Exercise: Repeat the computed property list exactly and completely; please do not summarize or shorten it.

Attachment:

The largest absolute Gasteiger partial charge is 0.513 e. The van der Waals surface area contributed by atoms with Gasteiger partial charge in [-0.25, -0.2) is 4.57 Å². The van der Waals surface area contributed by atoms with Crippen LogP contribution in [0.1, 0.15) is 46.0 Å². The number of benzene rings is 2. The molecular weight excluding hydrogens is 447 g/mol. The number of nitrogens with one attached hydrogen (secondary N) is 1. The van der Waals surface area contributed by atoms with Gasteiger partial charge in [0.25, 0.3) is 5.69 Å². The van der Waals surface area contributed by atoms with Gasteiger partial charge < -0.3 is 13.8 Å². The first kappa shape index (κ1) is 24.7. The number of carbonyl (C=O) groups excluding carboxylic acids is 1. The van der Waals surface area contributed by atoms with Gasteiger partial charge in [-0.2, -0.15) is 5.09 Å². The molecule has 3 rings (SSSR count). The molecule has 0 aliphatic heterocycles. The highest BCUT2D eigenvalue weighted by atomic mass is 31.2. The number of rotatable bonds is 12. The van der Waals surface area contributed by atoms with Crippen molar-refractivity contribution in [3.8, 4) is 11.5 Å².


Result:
The largest absolute Gasteiger partial charge is 0.513 e. The van der Waals surface area contributed by atoms with Gasteiger partial charge in [-0.25, -0.2) is 4.57 Å². The van der Waals surface area contributed by atoms with Crippen LogP contribution in [0.1, 0.15) is 46.0 Å². The number of benzene rings is 2. The molecular weight excluding hydrogens is 447 g/mol. The number of nitrogens with one attached hydrogen (secondary N) is 1. The van der Waals surface area contributed by atoms with Gasteiger partial charge in [0.25, 0.3) is 5.69 Å². The van der Waals surface area contributed by atoms with Gasteiger partial charge < -0.3 is 13.8 Å². The first kappa shape index (κ1) is 24.7. The number of carbonyl (C=O) groups excluding carboxylic acids is 1. The van der Waals surface area contributed by atoms with Gasteiger partial charge in [-0.2, -0.15) is 5.09 Å². The molecule has 3 rings (SSSR count). The molecule has 0 aliphatic heterocycles. The highest BCUT2D eigenvalue weighted by atomic mass is 31.2. The number of rotatable bonds is 12. The van der Waals surface area contributed by atoms with Crippen molar-refractivity contribution in [3.8, 4) is 11.5 Å².